>same irmoi at each ode; if anything, the irmoi tend to belong to the
                >tone that the canon is supposed to be sung in, rather than to the
                >specific canon itself. However, this is not an absolute rule.
                >
                >Each 'ode' (set) of troparia begins with an irmos related to the
                >biblical ode, has an appropriate refrain and a number of troparia, and
                >concludes with a repetition of the irmos. >
                >The books usually appoint two or more canons simultaneously; thus-- >
                >canon 1 ode 1, then >canon 2 ode 1; then >canon 3 ode 1; then
                >
                >canon 1 ode 3, then >canon 2 ode 3; then
                >canon 3 ode 3; then
                >
                >canon 1 ode 4, then >canon 2 ode 4; then >canon 3 ode 4; etc.
                >
                >In this case, the katavasia that comes at the end of each ode is always
                >the irmos that belongs to that ode in the final canon. Now of course
                >because of time constraints your parish may elect not to do all of the
                >appointed canons (on a sunday with a feast day there can be as many as
                >five), but the katavasia is nevertheless always the irmos of the last
                >canon appointed for the day, whether you actually do it or not.
                >
                >Putting it all together, the structure is technically like this for each
                >ode (I've seen the biblical verses and the refrains done by the choir or
                >by a separate chanter):
                >
                >BIBLICAL ODE: (Ode I = Ex 15, Ode II = Dt 32, etc)
                > Verse (right chanter, if you're doing choirs)
                > verse (left chanter) > verse (right)
                > verse (left) > verse (right)
                > verse (left) > verse (right)
                > verse (left) > verse (right)
                > verse (left) > verse + >
                > CANON I IRMOS (right)
                > verse + troparion (left)
                > verse + troparion (right)
                > verse + troparion (left)
                > verse + troparion (right)...
                > final verse + troparion (left)
                > All Holy Trinity, glory to thee! +
                > triadicon (right)
                > All-Holy Theotokos, save us! +
                > theotokion (left)
                >
                > CANON II IRMOS (not taken, I think)
                > refrain + troparion (left)
                > refrain + troparion (right)
                > refrain + troparion (left)
                > refrain + troparion (right)
                > All Holy Trinity, glory to thee! +
                > triadicon (right)
                > All-Holy Theotokos, save us! +
                > theotokion (left)
                >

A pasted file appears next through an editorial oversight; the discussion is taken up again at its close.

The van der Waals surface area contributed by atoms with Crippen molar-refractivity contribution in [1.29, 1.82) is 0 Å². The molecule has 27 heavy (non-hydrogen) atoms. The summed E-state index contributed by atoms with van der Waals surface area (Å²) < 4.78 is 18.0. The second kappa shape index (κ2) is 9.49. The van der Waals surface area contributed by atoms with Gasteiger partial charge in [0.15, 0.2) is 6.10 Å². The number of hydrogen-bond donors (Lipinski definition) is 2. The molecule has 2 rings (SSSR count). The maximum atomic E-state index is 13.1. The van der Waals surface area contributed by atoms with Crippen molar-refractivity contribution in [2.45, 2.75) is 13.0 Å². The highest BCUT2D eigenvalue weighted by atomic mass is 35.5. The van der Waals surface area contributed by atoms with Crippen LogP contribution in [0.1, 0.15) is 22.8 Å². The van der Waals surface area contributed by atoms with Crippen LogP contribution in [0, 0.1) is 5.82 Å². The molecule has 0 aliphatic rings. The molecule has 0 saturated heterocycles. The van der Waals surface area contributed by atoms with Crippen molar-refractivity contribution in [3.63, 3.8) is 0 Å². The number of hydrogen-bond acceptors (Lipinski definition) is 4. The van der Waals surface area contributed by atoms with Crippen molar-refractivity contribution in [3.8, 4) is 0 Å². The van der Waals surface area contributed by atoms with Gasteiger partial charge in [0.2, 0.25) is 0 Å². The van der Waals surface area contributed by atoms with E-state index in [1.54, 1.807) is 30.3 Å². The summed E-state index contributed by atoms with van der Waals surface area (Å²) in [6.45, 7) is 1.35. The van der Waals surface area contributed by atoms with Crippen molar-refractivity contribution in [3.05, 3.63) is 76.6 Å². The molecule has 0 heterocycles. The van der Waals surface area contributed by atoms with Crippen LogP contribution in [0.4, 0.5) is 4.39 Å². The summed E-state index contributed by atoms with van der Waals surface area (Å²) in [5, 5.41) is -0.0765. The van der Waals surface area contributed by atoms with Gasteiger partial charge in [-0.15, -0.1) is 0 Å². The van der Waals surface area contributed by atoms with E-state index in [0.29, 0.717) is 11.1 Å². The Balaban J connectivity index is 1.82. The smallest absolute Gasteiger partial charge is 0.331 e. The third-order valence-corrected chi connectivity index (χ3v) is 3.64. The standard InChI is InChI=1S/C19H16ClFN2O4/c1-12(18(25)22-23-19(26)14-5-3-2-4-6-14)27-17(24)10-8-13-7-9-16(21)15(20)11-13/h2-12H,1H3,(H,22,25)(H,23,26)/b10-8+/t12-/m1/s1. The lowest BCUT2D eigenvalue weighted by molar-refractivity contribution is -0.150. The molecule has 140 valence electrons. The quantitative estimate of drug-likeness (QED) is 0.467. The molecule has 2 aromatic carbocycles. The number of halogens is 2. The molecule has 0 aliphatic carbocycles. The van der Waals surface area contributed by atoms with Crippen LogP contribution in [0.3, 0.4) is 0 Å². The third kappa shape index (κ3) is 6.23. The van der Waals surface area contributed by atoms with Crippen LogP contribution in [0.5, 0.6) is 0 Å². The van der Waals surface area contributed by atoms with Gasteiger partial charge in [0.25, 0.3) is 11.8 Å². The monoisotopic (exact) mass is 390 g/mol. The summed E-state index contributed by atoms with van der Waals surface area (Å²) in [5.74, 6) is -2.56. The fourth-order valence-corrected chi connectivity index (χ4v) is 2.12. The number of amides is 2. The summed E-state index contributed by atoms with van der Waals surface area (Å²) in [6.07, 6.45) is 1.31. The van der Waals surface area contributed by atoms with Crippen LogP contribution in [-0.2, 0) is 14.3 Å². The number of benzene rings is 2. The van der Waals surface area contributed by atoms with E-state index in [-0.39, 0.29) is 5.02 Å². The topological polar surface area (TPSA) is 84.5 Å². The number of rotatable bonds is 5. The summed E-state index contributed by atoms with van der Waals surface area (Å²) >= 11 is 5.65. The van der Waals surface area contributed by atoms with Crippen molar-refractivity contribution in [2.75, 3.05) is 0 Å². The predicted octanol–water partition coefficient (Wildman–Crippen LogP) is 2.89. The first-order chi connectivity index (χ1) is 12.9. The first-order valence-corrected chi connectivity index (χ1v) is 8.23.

> CANON III IRMOS (not taken, I think)
                > refrain + troparion (left)
                > refrain + troparion (right)
                > refrain + troparion (left)
                > refrain + troparion (right)
                > Glory*... + triadicon (left)
                > Both now.... + theotokion (right)
                >
                > refrain + extra troparion (if any) (left)
                >
                > KATAVASIA (both choirs; = last irmos).
                >
                >Note in this structure what happens at the irmoi, triadica, and
                >theotokia. Not exactly sure at the moment whether the second and third
                >irmoi are sung or whether you skip them. The refrains differ for each
                >canon, according to its subject-matter.
                >
                >*At the 8th Ode, "Let us bless Father, Son, and Holy Spirit, the Lord"
                >is substituted for "Glory..." so as to warn the priest that it's time to
                >cense for the 9th Ode.
                >
                >As mentioned, though, we usually just skip the biblical ode altogether.
                >That leaves us with the following structure:
                >
                >CANON I (Ex 15, not taken):
                >
                >Irmos (right)
                > refrain + troparion (left) > refrain + troparion (right)...
                > Glory + triadicon (left)
                > Both now+ theotokion (right)
                >katavasia (both)
                >
                >
                >
                >Hope all this helps. I needed to write it out for sunday school anyway.
                >
                >Christ is risen indeed!
                >
                >John Burnett
                >
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                > Date: Fri, 02 Jun 2000 01:20:52 -0700
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                > Subject: Re: [ustav] Canticles and Canons
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              • Subdeacon Sergius Miller
                Dear Mary, Christ is Risen! I don t understand this paragraph either. When the books direct that a canon is done in tone 2, for example, then the irmos is
                Message 7 of 11 , Jun 2, 2000
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                  Dear Mary,
                  Christ is Risen!

                  I don't understand this paragraph either. When the books direct that